Jun 13, 2013

Gay American Renaissance

During my junior year in college, I took  Modern American Literature, Modern British Literature, Introduction to German Literature, and several other heterosexist courses.  But Dr. Ames, who taught American Renaissance, occasionally hinted that same-sex desire exists.

It was about the first great American literary movement, roughly 1840-1860, when the great books that everyone still reads sprang up out of nowhere: Moby-Dick, Walden, The Scarlet Letter, Leaves of Grass, The House of the Seven Gables.  There were five main writers.

1. Ralph Waldo Emerson.  Dr. Ames: "He kept ignoring his wife to go on speaking tours."  During his junior year at Harvard, Emerson fell in love with a man named Martin Gay, and spent the rest of his life writing him homoerotic poetry. 

2. Henry David Thoreau.  Dr. Ames: "He was sexually repressed, too shy to talk to women." And he filled his journals with reflections on the strong, noble love between men.

3. Herman Melville.  Dr Ames: "He was a little light in the loafers.  Check out the scene where the two guys are in bed together, and Ishmael grabs Queequeg's tomahawk!"  

Moby-Dick is invariably heterosexualized on screen (such as the version starring Henry Thomas, left), but Billy Budd is too homoerotic to "straighten out."

4. Nathaniel Hawthorne. Dr. Ames: "He was friends with Melville, but then things got a little weird, and they split up."  Nevertheless, Hawthorne wrote about strong same-sex coupling in The Blythedale Romance, and "Young Goodman Brown," about a man discovering that all of his friends and neighbors are Satan-worshippers, can be read as a parable for a homophobe discovering the gay underground.

The Scarlet Letter gets many movie adaptions, including Easy A (2010), with Penn Badgley (top photo) and Dan Byrd as a gay high schooler.

5. Walt Whitman.  Dr. Ames: "He scattered illegitimate children up and down the Eastern seaboard, but he also had a bit of the fruit in him."  Actually, Whitman filled his journals with detailed accounts of his nightly cruising for men.

Dr. Ames didn't mention Edgar Allan Poe at all.

See also: Walt Whitman, The Good Gay Poet.

Jun 12, 2013

Richard Chamberlain: King of the Miniseries

Some Boomers recall gay actor Richard Chamberlain as the young, idealisticvDoctor Kildare (1961-66), or the swashbuckling adventurer of The Three Musketeers (1973), The Count of Monte Cristo (1975), and The Man in the Iron Mask (1979), but I don't remember seeing him before The Last Wave (1977), where he played an outsider trying to understand an alien culture, with a strong homoromantic subtext.

In the late 1970s and early 1980s, Richard became "The King of the Miniseries," starring in vast made-for-tv epics set in exotic locales,  usually as an outsider trying to understand more alien cultures, with more homoromantic subtexts.

The first part of the overlong Centennial (1978-79) involves the homoromantic friendship between a French trapper, Pasquinel (Robert Conrad) and Scotsman Alexander McKeag (Richard), who triangulate their romance by falling in love with the same woman.

In Shogun (1980), Englishman John Blackthorne (Richard) is shipwrecked in 17th century Japan, and becomes involved with the struggle of the warlord Toranaga (Toshiro Mifune) to become Shogun (supreme ruler).  The previews emphasized the requisite hetero-romance, but the miniseries was really about the strained attraction between the Japanese warlord and the mysterious outsider.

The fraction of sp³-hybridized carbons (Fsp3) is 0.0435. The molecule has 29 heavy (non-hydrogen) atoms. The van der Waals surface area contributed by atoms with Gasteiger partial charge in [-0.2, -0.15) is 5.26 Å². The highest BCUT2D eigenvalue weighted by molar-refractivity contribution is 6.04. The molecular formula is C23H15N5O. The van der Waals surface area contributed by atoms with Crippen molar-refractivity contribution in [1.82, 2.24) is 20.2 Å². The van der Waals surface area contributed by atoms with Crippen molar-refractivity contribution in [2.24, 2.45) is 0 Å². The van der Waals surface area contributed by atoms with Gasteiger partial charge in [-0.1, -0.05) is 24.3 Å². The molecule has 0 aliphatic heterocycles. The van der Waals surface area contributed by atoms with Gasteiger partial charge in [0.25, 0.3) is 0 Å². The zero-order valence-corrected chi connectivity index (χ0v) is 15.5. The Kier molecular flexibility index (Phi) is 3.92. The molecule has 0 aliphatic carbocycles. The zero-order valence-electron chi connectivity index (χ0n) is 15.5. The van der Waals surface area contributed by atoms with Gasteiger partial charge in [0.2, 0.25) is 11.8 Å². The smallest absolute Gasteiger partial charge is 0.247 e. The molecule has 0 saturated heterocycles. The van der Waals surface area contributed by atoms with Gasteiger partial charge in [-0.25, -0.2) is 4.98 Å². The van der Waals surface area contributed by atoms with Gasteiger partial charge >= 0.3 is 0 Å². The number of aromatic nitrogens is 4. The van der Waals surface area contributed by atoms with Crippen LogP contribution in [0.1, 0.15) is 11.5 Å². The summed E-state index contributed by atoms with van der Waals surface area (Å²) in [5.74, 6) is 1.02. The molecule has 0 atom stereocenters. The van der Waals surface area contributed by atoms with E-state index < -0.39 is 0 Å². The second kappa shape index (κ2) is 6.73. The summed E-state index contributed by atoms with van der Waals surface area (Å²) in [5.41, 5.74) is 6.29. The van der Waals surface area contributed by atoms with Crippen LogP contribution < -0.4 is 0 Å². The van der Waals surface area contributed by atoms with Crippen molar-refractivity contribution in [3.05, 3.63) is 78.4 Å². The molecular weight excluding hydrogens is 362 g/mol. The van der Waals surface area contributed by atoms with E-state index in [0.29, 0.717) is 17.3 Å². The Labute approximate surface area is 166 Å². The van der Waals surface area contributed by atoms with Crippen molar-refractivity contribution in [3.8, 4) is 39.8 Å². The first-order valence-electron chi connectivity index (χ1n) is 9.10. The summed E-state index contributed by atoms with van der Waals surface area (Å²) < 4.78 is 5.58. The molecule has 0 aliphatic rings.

In The Thornbirds (1983), Irish priest Ralph de Bricassart (Richard) is sent to a remote village in Australia, where he has an affair with central character Meggie.  Years later, Ralph returns and meets his grown-up son (Philip Anglim). Neither is aware of the other's identity, so when they experience an odd emotional connection, it is easy to mistake it for homoromantic desire.

By the way, here's a shirtless shot of Philip Anglim, who also starred in The Elephant Man (1982) and in several episodes of Star Trek: Deep Space Nine.

Though Richard was not publicly gay during this period, he was open about his romantic partners, first  Wesley Eure of Land of the Lost, and later Martin Rabbett, who starred with him in Allan Quartermaine and the Lost City of Gold (1986). They were together for 33 years before separating.

Jun 10, 2013

Gays Next Door in 1972: The Doris Day Show

In 1972, we watched a sitcom called The Doris Day Show, mainly because it was squeezed between the beefcake-heavy Here's Lucy and Sonny and Cher.  It was a Mary Tyler Moore clone, a workplace comedy centered on Doris Martin (Doris Day), a hip, sophisticated journalist for Today's World magazine, living in San Francisco and dating a number of cute guys (including Patrick O'Neal and bisexual rat packer Peter Lawford, left).

And, in a television first, there was a gay couple living next door!  Lance and Lester (Alan Dewitt, Lester Fletcher) were often referred to, and appeared in the November 27, 1972 episode, "The Co-Op."  I didn't catch the flamboyant stereotypes, and no one used the word "gay" -- I wouldn't hear the word on tv until 1976 -- but I saw that two men had found a way to live together, escaping the heterosexist mandate .  Could San Francisco be a "good place"?

Doris Day got her start in the light musical comedies of the 1940s, but she made her mark as a liberated woman in a series of Camelot-era sex comedies with suggestive titles: Pillow Talk (1959), It Happened to Jane (1959), Lover Come Back (1961), That Touch of Mink (1962), The Thrill of it All (1963), Move Over Darling (1963).  Her usual costar, gay actor Rock Hudson, helped her tiptoe around the boundary between not knowing that gay people exist and knowing but not saying.